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Agricultural Review | January 22, 2018

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New tractor retrofit package eliminates need for driver

New tractor retrofit package eliminates need for driver

As companies such as Audi, BMW, Ford and Google announce their plans to market electric self-driving cars, one tech firm in North Dakota is already marketing the technology, only on a platform that is designed for tractors.

Earlier this month, at the Family Farms Group winter conference in Nashville, Autonomous Tractor Corporation displayed an electric drive tractor ready for an autonomous navigation and safety system called AutoDrive. It is designed as a retrofit package for used tractors, equipping it with an electromechanical drive.

Company CEO Kraig Schulz says that it is the only package on the market that will provide for truly autonomous operation, a distinction he says is worth noting since other systems require some level of driver assistance.

“It’s a big step between ‘autosteer,’ which still requires a driver to be in the cab, and ‘autodrive,’ which requires no driver,” Schulz says. “The human brain is still the best supercomputer the world has right now, and you must replace it with something that is sufficiently and reliably capable of making the same decisions a driver would make.”

Intelligent design.

AutoDrive is designed to do just that, Schulz says. The system uses lasers and radio signals, called Laser Radio Navigation System (LRNS), to guide the tractor down a field. GPS is used only as a backup because of the risk of “drift,” lost signals, and potential hacking due to the lack of encryption, Schulz says.

Actions are made with the help of artificial intelligence software, which the operator trains how to do the required tasks.

The brains of the system are contained in two small domes placed on top of the tractor. They are what house ATC’s propriety AI software, which is responsible for thinking, driving and operating safely.

“When you replace the driver, you have to think about replacing everything the driver manages, and that means safety, engine, transmission, tires, implement, performance, direction, and velocity,” says Terry Anderson, vice president of ATC’s systems design. “For this you need complete, accurate, reliable, real-time information across many, many functions.”

No operator is required onboard. But he or she can view the system status remotely on a smart phone or laptop and do an override if necessary at any time.

Safety first.

With any autonomous system, safety is always the key concern. ATC says it has made a system that is fail-safe because of all of the backups that signal the tractor to stop if something goes wrong.  Sonar sensors provide a 360-degree view around the vehicle and signal the wheels to stop if an obstacle is detected.

“All of the information is derived in the field and on the tractor, not by satellites and computers thousands of miles away,” Anderson says. “It is a land-based, real-time system that independently cross-validates key inputs such as equipment status, location, direction and velocity. If the information doesn’t all agree, the system will simply stop and figure it out or alert the farmer on his cell phone that something is wrong.”

So why would you want an autonomous tractor? Anderson says the technology reduces the need for labor, which can be in short supply because of the level of skill that is required to operate today’s sophisticated machinery. And, because of all of the backups that are monitoring the system, the tractor can operate more safely and reliably by itself than it can with a human operator, who can get distracted.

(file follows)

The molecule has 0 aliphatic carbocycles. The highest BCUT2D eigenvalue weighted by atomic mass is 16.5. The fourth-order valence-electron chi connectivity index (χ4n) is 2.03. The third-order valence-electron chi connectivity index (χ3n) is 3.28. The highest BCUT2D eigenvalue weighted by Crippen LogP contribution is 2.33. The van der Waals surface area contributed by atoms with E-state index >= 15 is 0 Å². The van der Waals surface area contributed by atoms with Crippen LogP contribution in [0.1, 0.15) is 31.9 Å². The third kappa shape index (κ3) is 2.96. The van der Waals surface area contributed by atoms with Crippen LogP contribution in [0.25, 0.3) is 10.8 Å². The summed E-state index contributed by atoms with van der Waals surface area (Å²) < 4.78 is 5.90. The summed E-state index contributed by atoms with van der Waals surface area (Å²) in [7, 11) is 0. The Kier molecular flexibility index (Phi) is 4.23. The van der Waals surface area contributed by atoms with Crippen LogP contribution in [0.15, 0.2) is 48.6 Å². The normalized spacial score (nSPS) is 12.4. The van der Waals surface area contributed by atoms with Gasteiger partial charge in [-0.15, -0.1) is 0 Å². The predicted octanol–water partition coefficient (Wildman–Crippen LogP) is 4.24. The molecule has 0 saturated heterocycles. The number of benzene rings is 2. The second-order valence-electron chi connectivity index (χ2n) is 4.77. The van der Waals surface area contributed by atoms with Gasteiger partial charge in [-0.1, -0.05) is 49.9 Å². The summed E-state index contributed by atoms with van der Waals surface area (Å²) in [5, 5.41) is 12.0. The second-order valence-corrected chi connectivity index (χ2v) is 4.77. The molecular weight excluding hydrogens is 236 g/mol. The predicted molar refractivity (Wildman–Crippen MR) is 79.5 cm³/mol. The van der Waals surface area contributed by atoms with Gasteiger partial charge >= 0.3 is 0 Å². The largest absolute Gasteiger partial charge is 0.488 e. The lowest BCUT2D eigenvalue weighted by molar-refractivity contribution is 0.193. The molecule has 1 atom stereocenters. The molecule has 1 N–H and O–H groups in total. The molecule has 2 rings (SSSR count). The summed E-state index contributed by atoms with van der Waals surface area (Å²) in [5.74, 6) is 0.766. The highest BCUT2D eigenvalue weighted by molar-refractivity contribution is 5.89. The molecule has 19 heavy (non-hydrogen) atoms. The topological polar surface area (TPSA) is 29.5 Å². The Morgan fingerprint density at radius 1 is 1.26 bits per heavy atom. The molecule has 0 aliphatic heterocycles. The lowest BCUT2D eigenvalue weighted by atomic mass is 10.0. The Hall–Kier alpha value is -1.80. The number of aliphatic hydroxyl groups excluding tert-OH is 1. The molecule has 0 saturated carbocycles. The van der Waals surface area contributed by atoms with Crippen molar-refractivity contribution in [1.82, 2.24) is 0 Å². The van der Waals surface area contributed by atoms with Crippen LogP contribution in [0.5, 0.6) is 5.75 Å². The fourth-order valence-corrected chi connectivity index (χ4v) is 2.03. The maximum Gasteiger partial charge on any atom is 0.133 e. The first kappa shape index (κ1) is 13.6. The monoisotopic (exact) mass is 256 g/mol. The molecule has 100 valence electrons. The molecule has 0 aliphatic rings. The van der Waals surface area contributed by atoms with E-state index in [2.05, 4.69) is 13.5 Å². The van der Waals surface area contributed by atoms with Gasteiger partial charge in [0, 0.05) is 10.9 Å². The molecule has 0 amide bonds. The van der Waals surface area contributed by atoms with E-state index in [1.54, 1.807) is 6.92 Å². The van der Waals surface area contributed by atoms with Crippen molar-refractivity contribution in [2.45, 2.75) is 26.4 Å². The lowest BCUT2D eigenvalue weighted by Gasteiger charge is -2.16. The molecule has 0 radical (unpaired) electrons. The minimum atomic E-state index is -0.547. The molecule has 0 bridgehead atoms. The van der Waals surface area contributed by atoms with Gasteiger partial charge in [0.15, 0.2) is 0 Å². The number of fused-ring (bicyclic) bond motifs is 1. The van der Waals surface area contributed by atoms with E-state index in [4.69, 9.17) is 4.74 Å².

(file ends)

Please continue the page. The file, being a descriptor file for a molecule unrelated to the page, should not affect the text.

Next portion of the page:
Farm implement controls.

The domes also contain the software that controls the implement. A separate package, called the implement management kit, contains all of the sensors and hardware needed for the implement and tractor to communicate.

“AutoDrive controls and senses the implement to make sure the tasks you have trained it to do are actually done,” Schulz says.

The software tells the implement what to do, and sensors on the implement communicate how it is performing. For example, height and tension are all measured and monitored, and if a problem is detected, the sensors tell the tractor to shut down.

The implement sensors and connector cables are sold as a kit along with the hydraulic valves and mechanical actuators that make the equipment work.  ATC has designed the first of these implement kits for tillage.

“Each implement requires a different placement of the sensors,” Schulz says. “So we will offer them on tillage equipment first. Balers and planters will come later.”

Electric drivetrain required.

For AutoDrive to work, tractors must be outfitted with an electric drivetrain called eDrive. Having an electric drivetrain enables the functions to be controlled electronically by the AI software. ATC sells the electric drivetrain as a package called eDrive, which you can read about here.

Price for the eDrive package is around $500 / hp. “That’s about half of what you’d spend on a new tractor, which is priced around $1,000 / hp, and even less than just the maintenance on an older tractor over the course of  five to ten years,” Schulz says.

Install takes two to three weeks. ATC will work with farmers and dealers, who do the installation and servicing on their own.

On display.

FamilyFarms Group, which is owned by its member farmers and headquartered near St. Louis, purchased the first of ATC’s electronic drivetrain packages last October (See link.)

Schulz traveled to the group’s winter conference in Nashville last week to display a John Deere 8760 that had been equipped with an electric drivetrain. AutoDrive will be installed when it becomes available later this year to automate operation.

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